Brandon (Michael Fassbender) wants sex. It’s all he thinks about, 24/7. At work, at play, at home, on the subway, in the street and especially in the bedroom. It doesn’t matter what time of day it is, or where it is, or with whom it is. He has to have it.
That makes him difficult to live with. Just ask his sister Sissy (Carey Mulligan). Brandon doesn’t want her in his apartment and can’t wait until she leaves. She argues that, as family, they should be there for each other. He strongly disagrees. It’s hard to imagine more incompatible siblings.
But in Brandon’s defense, Sissy is seriously unstable. Singing New York, New York in a trendy nightclub, she sounds as if she’s on the precipice of a psychotic break.
Shame is a complex, challenging, emotionally devastating drama from one of the most exciting filmmaking collaborations to emerge in the past decade: Fassbender and director Steve McQueen. McQueen, working from a screenplay that he co-wrote with Abi Morgan (The Iron Lady), takes much the same bare-bones narrative approach that worked so well in Hunger (2008).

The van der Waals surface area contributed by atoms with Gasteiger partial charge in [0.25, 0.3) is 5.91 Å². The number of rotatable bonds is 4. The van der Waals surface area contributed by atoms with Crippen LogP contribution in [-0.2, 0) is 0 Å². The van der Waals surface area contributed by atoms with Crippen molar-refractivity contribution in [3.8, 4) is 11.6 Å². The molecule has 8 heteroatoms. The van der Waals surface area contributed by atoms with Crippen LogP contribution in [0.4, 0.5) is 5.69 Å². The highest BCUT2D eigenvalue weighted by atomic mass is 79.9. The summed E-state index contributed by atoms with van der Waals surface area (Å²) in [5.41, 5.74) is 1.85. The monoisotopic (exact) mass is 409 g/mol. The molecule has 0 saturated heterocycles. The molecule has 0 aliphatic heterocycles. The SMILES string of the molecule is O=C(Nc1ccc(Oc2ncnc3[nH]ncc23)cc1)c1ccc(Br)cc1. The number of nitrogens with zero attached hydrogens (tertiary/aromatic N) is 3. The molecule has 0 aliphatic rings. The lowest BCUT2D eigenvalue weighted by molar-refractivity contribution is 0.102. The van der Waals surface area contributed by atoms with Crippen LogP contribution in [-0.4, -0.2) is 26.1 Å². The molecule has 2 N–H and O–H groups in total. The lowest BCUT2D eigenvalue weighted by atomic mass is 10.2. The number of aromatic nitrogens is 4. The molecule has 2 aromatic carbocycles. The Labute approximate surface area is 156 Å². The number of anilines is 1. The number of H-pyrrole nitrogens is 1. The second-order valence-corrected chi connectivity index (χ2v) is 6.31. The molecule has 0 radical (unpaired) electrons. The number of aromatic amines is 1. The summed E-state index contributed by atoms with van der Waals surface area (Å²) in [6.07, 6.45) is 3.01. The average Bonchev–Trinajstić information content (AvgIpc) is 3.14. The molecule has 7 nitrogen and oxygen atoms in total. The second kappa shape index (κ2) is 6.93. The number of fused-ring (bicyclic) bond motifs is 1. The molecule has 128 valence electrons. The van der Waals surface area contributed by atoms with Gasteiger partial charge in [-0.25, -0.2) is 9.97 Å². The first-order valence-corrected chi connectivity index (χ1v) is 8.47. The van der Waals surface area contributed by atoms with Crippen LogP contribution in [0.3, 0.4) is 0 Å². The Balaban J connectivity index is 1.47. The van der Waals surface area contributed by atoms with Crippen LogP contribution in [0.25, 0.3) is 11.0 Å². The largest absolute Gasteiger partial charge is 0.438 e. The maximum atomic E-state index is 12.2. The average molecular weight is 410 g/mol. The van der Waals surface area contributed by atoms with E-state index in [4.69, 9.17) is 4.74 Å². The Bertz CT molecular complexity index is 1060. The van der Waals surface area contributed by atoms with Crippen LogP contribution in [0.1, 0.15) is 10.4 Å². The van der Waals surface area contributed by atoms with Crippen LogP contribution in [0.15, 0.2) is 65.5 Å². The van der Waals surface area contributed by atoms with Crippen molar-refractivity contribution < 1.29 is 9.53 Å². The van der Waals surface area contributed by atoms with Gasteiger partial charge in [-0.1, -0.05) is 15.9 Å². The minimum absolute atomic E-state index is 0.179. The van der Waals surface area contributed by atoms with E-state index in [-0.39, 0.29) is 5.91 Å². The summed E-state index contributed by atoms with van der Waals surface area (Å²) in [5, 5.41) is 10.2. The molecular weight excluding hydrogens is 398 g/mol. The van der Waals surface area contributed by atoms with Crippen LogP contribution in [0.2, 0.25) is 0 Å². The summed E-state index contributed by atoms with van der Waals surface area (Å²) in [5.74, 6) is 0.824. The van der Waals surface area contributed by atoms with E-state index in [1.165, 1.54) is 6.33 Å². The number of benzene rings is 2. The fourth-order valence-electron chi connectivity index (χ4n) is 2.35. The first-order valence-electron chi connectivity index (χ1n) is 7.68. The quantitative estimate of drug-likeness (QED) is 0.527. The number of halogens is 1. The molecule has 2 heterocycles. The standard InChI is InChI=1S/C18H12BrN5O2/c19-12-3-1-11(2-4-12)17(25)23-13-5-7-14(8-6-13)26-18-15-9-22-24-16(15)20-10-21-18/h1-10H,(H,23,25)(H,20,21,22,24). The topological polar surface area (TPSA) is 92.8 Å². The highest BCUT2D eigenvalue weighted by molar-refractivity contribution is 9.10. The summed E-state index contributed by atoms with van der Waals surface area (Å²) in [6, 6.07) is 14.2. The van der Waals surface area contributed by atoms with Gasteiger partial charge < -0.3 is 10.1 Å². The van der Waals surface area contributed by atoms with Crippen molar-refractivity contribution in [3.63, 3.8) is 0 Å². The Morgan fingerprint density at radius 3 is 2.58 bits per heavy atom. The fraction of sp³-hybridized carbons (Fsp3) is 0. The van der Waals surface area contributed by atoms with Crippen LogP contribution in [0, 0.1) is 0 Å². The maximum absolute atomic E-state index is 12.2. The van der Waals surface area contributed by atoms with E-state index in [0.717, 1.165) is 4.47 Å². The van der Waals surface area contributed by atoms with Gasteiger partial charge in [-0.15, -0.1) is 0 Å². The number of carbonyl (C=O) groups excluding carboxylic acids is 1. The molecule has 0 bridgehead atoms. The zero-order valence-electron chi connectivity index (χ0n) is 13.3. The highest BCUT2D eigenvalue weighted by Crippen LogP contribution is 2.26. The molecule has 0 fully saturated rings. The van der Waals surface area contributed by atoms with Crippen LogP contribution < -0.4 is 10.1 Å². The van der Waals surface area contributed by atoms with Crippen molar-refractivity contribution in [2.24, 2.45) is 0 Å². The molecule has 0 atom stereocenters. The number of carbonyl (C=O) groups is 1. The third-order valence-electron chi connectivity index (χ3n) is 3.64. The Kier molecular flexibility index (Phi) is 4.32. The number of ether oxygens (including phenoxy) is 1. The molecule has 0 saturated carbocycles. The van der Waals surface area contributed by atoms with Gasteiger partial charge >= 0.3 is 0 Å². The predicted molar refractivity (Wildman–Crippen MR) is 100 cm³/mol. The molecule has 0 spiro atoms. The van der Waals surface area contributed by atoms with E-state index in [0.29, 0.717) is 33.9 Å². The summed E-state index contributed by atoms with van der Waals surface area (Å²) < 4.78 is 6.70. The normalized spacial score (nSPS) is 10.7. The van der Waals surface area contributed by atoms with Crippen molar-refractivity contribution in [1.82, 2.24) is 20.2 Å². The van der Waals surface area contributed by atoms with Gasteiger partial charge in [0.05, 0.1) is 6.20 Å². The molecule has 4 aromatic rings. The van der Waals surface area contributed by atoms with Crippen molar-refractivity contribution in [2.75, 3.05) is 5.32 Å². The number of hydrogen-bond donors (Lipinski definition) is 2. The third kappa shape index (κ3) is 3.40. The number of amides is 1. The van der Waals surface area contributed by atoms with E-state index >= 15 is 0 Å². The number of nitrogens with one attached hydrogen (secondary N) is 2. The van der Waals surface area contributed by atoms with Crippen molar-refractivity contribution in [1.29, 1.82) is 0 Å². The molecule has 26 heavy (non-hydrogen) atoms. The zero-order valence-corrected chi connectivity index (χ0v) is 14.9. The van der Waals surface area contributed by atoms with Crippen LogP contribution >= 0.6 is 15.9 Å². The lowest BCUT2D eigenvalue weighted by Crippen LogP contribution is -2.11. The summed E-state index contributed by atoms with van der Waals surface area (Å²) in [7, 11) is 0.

But as with that film, Fassbender’s contribution is essential. In McQueen’s hands, he’s not so much a blank slate as he is a reflecting pool, tapping into Brandon’s disturbing blend of self-absorption and self-hatred. His alienation, it’s implied, could be possible only in a world in which the more people turn to devices that supposedly connect them, the more deeply they sink into despair.
Shame is not for everyone; that NC-17 rating isn’t just a design element. The film is a raw, unsparing look at the downside of humanity. Some critics have complained that it doesn’t address the reasons for Brandon’s behavior, but it doesn’t have to.
To paraphrase a character in Michael Clayton, people are incomprehensible.